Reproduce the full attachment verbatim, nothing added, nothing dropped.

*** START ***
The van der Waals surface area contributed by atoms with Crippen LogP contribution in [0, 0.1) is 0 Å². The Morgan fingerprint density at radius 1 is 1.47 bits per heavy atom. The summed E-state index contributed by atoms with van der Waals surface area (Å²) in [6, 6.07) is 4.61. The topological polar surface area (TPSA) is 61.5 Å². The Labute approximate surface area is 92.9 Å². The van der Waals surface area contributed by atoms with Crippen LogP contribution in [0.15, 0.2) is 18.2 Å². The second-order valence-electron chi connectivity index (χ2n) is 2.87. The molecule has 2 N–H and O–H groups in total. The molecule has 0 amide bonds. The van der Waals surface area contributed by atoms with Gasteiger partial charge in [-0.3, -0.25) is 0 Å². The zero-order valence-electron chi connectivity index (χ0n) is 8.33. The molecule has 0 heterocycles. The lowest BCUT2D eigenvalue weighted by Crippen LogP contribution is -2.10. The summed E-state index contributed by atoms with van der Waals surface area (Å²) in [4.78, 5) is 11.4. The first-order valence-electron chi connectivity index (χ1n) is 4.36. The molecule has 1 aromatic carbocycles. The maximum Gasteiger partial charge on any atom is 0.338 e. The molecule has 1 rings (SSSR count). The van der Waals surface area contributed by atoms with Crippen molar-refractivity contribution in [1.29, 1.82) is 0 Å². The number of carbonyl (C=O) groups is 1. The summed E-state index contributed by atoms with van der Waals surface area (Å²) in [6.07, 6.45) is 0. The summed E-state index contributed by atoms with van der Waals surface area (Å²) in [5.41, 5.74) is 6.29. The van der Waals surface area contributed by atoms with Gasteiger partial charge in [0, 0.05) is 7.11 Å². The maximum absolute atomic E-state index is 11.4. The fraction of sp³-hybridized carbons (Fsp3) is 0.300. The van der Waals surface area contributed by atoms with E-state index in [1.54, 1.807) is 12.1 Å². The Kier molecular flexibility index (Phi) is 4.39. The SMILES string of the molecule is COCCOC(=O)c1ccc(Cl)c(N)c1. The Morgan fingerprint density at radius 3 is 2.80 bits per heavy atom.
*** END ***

The van der Waals surface area contributed by atoms with Crippen LogP contribution in [0, 0.1) is 0 Å². The Morgan fingerprint density at radius 1 is 1.47 bits per heavy atom. The summed E-state index contributed by atoms with van der Waals surface area (Å²) in [6, 6.07) is 4.61. The topological polar surface area (TPSA) is 61.5 Å². The Labute approximate surface area is 92.9 Å². The van der Waals surface area contributed by atoms with Crippen LogP contribution in [0.15, 0.2) is 18.2 Å². The second-order valence-electron chi connectivity index (χ2n) is 2.87. The molecule has 2 N–H and O–H groups in total. The molecule has 0 amide bonds. The van der Waals surface area contributed by atoms with Gasteiger partial charge in [-0.3, -0.25) is 0 Å². The zero-order valence-electron chi connectivity index (χ0n) is 8.33. The molecule has 0 heterocycles. The lowest BCUT2D eigenvalue weighted by Crippen LogP contribution is -2.10. The summed E-state index contributed by atoms with van der Waals surface area (Å²) in [4.78, 5) is 11.4. The first-order valence-electron chi connectivity index (χ1n) is 4.36. The molecule has 1 aromatic carbocycles. The maximum Gasteiger partial charge on any atom is 0.338 e. The molecule has 1 rings (SSSR count). The van der Waals surface area contributed by atoms with Crippen molar-refractivity contribution in [1.29, 1.82) is 0 Å². The number of carbonyl (C=O) groups is 1. The summed E-state index contributed by atoms with van der Waals surface area (Å²) in [6.07, 6.45) is 0. The summed E-state index contributed by atoms with van der Waals surface area (Å²) in [5.41, 5.74) is 6.29. The van der Waals surface area contributed by atoms with Gasteiger partial charge in [0, 0.05) is 7.11 Å². The maximum absolute atomic E-state index is 11.4. The fraction of sp³-hybridized carbons (Fsp3) is 0.300. The van der Waals surface area contributed by atoms with E-state index in [1.54, 1.807) is 12.1 Å². The Kier molecular flexibility index (Phi) is 4.39. The SMILES string of the molecule is COCCOC(=O)c1ccc(Cl)c(N)c1. The Morgan fingerprint density at radius 3 is 2.80 bits per heavy atom.